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Three Tips for Fixing Your Car After a Theft or Accident

It can happen in a blink of an eye – BLAM!  You are involved in a car accident.  It might have been your fault; maybe you weren’t paying attention because of a smartphone distraction.  Or you could be completely innocent and you were rear-ended by someone – who was distracted by his or her smartphone.

Or perhaps your automotive disquiet resulted from you returning to the unbelievably lucky parking place you found right near the downtown auditorium, only to now find a pile of broken glass and an empty space where your car used to be parked – because it had been stolen while you were inside enjoying the concert.  Your troubles increase when the police call you a few days later.  They’ve found your car, but the thieves “drove it like they stole it” and your car is in pretty sad shape.

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Whatever the circumstances, you have to be careful when you hire people to inspect and fix a car after a wreck or a theft.  It’s one thing to fix the bent outer sheet metal and repaint the new panels to match the rest of the car, but there can be other internal problems, as well, that you can’t see and that need to be addressed.  According to Kansas City auto body shop experts like repair manager Bud Conklin, “After the theft or collision, the vehicle can incur damage in the form of scratches, dents or paint blemishes. Apart from that, your vehicle’s wiring system might have been damaged during the process, and they will require being fixed. Damaged parts will also have to be replaced.”

So here are some tips for making sure your car is returned to the same condition it was in before it sustained major damage, so that you end up driving out of the car repair facility with a car that is as close as possible to the car you were driving before this whole thing happened.

Tip #1: Get at Least Three Estimates

Your insurance adjuster may recommend an auto body shop to you when you first report the accident or theft.  He or she probably has a relationship with this particular shop and you’ll probably get a fair price and suitable repairs there.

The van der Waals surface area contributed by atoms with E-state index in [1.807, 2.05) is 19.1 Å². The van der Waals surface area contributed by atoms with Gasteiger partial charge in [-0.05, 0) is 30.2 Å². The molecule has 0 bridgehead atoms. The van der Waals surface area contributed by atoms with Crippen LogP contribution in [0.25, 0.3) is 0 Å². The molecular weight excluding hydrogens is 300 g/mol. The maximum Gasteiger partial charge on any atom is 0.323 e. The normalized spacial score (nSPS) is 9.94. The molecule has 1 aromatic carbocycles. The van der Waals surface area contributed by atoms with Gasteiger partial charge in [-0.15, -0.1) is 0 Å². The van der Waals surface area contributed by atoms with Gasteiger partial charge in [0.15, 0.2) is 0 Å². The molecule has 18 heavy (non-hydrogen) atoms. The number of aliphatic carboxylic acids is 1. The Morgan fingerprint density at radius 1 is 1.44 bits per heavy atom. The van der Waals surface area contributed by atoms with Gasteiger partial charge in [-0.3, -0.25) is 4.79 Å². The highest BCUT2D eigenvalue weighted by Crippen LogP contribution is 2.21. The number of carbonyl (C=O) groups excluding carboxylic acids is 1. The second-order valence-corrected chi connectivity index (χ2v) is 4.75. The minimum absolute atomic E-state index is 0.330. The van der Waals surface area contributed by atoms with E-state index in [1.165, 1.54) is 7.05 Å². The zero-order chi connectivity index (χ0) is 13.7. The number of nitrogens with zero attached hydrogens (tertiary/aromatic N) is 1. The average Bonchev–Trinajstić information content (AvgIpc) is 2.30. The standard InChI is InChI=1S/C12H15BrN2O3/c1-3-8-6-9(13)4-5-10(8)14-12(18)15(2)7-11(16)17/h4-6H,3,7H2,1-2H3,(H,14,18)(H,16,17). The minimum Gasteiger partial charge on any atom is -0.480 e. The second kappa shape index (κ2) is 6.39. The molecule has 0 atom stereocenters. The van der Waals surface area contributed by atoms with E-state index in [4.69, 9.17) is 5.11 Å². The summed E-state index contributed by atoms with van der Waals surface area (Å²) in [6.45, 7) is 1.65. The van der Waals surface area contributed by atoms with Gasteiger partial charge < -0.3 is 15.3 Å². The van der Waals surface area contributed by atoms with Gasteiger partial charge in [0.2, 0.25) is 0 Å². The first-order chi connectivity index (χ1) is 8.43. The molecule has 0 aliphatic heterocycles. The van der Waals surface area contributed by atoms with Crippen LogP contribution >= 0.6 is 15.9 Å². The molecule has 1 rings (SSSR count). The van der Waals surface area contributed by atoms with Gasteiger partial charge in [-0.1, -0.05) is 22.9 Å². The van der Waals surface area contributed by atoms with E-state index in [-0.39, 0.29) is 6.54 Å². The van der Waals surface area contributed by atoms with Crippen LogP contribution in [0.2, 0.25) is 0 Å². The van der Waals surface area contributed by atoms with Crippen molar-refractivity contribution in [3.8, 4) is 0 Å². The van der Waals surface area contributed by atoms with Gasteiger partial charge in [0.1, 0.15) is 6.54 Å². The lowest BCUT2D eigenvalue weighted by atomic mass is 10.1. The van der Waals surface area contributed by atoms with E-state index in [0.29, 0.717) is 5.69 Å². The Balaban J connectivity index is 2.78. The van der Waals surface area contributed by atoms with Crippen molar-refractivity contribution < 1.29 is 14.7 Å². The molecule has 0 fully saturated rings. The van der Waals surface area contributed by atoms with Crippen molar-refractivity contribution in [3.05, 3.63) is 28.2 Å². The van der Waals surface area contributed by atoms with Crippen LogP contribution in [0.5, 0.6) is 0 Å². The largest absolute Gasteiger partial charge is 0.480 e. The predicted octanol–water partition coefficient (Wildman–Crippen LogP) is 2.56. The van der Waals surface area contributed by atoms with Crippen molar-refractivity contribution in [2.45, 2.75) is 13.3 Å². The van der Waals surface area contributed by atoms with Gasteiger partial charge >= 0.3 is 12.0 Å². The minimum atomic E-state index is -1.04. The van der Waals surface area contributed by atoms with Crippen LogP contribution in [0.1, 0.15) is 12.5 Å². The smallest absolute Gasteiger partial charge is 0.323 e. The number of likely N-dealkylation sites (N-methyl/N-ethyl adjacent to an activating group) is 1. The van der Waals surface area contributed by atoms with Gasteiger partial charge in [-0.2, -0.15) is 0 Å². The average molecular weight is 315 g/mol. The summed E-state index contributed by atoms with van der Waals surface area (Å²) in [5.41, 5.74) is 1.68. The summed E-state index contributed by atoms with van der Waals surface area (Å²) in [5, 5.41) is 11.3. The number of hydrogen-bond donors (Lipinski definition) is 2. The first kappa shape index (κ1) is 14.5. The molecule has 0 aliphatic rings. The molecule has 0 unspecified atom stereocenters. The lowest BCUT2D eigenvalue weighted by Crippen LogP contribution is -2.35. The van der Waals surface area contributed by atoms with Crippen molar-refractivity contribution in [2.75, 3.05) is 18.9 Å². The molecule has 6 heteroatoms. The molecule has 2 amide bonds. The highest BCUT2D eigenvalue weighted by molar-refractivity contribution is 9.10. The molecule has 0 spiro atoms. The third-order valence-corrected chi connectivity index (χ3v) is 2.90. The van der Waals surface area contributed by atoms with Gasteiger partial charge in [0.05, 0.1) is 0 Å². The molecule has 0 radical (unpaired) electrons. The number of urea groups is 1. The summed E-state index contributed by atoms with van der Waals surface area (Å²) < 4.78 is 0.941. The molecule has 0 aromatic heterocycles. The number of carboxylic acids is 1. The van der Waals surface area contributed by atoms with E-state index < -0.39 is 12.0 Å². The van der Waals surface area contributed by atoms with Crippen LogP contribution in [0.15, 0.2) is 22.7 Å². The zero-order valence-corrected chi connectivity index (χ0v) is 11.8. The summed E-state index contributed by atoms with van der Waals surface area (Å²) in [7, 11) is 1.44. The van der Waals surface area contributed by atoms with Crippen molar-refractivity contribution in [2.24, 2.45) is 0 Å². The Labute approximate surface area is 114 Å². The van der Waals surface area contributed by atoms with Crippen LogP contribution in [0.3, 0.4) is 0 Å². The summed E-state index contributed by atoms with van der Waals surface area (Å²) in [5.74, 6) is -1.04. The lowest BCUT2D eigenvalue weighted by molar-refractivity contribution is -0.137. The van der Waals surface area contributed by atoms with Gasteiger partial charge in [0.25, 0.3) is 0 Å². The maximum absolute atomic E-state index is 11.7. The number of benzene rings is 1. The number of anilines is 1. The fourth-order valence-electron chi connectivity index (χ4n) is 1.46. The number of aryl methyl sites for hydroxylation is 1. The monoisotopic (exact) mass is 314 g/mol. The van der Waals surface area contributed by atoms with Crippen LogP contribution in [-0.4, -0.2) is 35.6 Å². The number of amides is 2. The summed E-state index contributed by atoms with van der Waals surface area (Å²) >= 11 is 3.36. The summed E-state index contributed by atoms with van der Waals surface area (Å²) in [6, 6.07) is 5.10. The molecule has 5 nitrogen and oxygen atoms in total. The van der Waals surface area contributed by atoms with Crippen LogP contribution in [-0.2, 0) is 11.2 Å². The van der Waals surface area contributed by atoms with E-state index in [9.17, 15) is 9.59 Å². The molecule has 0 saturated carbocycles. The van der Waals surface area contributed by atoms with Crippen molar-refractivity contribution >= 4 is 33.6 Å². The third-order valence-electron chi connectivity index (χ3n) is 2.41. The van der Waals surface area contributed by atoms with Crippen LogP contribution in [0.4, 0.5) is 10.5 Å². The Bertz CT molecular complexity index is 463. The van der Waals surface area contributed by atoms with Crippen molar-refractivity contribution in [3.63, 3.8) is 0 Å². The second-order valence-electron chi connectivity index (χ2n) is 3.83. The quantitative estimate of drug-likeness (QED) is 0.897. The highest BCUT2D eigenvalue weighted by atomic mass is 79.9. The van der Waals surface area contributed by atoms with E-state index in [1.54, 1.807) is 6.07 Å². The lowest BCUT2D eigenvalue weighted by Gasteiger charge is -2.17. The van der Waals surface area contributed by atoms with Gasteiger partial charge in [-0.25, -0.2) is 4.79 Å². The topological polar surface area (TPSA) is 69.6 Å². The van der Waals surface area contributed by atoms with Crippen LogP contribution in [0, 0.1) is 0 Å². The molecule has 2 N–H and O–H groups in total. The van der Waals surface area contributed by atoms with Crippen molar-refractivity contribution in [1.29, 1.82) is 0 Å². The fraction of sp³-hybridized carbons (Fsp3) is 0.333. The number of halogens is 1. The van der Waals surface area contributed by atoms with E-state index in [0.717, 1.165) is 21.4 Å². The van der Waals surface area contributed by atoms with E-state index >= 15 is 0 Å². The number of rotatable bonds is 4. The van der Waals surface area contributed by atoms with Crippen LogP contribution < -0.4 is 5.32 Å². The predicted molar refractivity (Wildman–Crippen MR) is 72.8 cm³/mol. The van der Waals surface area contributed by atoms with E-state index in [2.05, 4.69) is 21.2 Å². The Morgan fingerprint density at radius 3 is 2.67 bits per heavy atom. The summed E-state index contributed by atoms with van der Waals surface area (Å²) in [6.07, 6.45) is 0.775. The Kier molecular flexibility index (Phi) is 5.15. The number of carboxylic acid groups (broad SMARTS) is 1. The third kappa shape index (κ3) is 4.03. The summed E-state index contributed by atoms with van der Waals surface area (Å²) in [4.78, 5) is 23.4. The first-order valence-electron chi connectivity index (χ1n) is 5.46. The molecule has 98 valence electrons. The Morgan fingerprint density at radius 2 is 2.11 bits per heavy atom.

But you should also get other repair estimates, especially if your car is drivable, if only for a price comparison.  If the estimates for repairs are wildly divergent, you should ask the insurance adjuster why this is so.

If any of your friends or family members have had auto body repairs done recently, find out all you can learn about their auto body shop experience.  Also, check the online review sites, like Yelp and Angie’s List, about any repair facility you are considering. Then you should be ready to get three trustworthy estimates. Tip #2: Make Sure the Body Shop Only Uses OEM Parts.

The abbreviation “OEM” is used a lot in the auto repair business.  The letters stand for “Original Equipment Manufacturer”, which refers to parts sourced directly from the auto manufacturing company that originally built your car.  The other type of parts used to fix cars are commonly referred to as “Aftermarket Parts”. An aftermarket part is any part for a vehicle that is not sourced from the car’s original maker.

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Now aftermarket parts can be as sturdy and accurately made as OEM parts, but you can never be completely sure – and often these types of parts do not come with any sort of manufacturer’s warranty, that will pay not only for the part, if it breaks, but also for the labor costs of removing the broken part and replacing it with the new part.

Also, if your car is still under its original warranty, the use of aftermarket parts can actually void that warranty if your car’s manufacturer’s representative determines that this aftermarket part caused damage to other parts on your car.  So it’s just safer to always use OEM parts to repair your car – at least until the warranty has run out.

Tip #3: Watch out for Hidden Damage

Often car thieves will rip out some of the easily removable parts to sell separately and then just abandon the car afterwards.  These sorts of parts are the stereo, touch screen, navigation, OBD modules, etc.  Because of these hasty removals, there can often be damage to your car’s wiring ‘loom’, an assembly of electrical cables or wires which transmit signals or electrical power to various ancillary parts throughout your car, like the tail/head lights and power accessories.

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Make sure that the auto body shop repairing your car, and your insurance adjuster are aware of your concerns about wiring problems, and other hidden issues that may become problems later, that resulted from your accident or theft.

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